We work with rural communities, developing renewable energy systems to improve their health, education and income. Through connecting remote communities with a source of clean energy and training them to use it productively we have seen a dramatic improvement in the following areas of their lives.

Enterprise and Livelihoods

We facilitate clean energy systems with the aim to improve poor people’s incomes and give them the independence they need to sustainably change their lives.

Our Solar MUS water pump has helped Sumina increase her income by growing cash crops

To this end we train people and adults in entrepreneurship, explaining to them how renewable energy systems can be used for profit and teaching them basic finance and bookkeeping skills. They then take the energy into their own hands, using it to start businesses or improving existing ones. This can be as simple as installing a radio in a shop to attract customers, or using water from pump systems to plant cash crops such as garlic and chilies. Both of these methods have increased the incomes of people we’ve worked with by 50%.

This increase in income means an increase in resilience. When they can improve and control their income streams, people are better able to deal with hiccups like a bad harvest, an unexpected disaster or a medical bill. They can save money to protect themselves from poverty, and they can invest in their futures, and their children’s futures.

‘I have access to water all year round. I’ve planted potatoes, cabbages, tomatoes. I take vegetables to the market and sell them…I am able to look after my family’s needs. I feel capable, and full of happiness.’ – Sumina, farmer in Muralibhanjyang, Nepal.

Learn how we are giving people living on the shores of Lake Victoria the power to improve their livelihoods.

 Youth and women empowerment


We seek to empower women and young people, moving them away from unproductive tasks like wood collection and into positions of responsibility and independence. The systems we install provide water and fuel, so that women and children are able to spend more time working to generate an income, caring for family members or taking part in education. We also encourage group discussion with community stakeholders with the goal of allowing parents to keep their children in education for longer.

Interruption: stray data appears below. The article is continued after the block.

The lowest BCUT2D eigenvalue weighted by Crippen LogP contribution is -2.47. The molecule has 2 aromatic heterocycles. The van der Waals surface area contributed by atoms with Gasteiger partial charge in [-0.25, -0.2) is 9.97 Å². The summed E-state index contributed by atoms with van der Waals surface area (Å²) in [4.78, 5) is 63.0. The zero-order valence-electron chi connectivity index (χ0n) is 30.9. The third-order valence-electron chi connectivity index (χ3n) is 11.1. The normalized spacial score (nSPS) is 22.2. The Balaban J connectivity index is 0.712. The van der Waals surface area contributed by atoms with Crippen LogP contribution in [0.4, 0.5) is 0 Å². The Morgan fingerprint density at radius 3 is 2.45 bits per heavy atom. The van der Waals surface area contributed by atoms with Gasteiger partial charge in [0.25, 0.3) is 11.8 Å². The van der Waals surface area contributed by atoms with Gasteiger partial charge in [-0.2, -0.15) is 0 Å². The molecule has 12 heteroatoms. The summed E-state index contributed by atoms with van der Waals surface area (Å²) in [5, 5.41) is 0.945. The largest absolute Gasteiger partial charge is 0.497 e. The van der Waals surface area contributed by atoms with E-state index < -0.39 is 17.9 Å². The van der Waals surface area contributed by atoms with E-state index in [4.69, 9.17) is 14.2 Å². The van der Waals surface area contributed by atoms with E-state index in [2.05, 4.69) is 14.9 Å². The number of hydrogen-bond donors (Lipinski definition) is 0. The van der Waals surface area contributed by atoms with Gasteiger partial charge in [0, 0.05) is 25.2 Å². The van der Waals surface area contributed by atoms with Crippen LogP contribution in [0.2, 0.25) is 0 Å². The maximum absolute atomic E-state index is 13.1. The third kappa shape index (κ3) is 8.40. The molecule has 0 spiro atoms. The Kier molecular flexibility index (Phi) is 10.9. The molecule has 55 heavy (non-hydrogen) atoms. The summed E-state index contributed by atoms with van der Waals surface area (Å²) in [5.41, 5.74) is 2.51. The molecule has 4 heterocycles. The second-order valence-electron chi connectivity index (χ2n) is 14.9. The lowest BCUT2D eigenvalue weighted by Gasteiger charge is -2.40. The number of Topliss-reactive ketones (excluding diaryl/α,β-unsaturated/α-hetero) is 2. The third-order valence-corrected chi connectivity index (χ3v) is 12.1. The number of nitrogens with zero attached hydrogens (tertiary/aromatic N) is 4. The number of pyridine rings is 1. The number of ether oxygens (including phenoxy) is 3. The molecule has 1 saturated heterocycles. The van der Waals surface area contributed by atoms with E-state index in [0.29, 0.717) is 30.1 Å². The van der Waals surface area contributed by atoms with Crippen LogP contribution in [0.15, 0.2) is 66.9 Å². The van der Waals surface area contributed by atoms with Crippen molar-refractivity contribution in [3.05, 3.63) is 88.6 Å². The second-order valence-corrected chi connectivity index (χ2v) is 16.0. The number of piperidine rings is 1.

When planning projects, we set up focus groups to consult women and young people so that their wishes can be worked into the plan. We also ensure that they are represented on community project committees. This gives them a chance to prove their leadership and decision making abilities to the wider community.

In addition, the systems we install reduce the time that women and young people have to spend on menial tasks, freeing them to pursue their own interests and plans for the future.

When planning projects, we set up focus groups to consult women and young people so that their wishes can be worked into the plan. We also ensure that they are represented on community project committees. This gives them a chance to prove their leadership and decision making abilities to the wider community.

I feel that I have my own identity. I am getting an opportunity to learn new skills”. Sabina Behana – Card carrying Nepalese citizen and member of her community’s project committee

Learn how we are working in partnership with UNICEF to create bright futures for young people in Nepal.

Improved Education


If you’re a parent, and one of the 1.3 billion people without access to clean energy, you face a simple, terrible choice: my child’s education or my child’s health.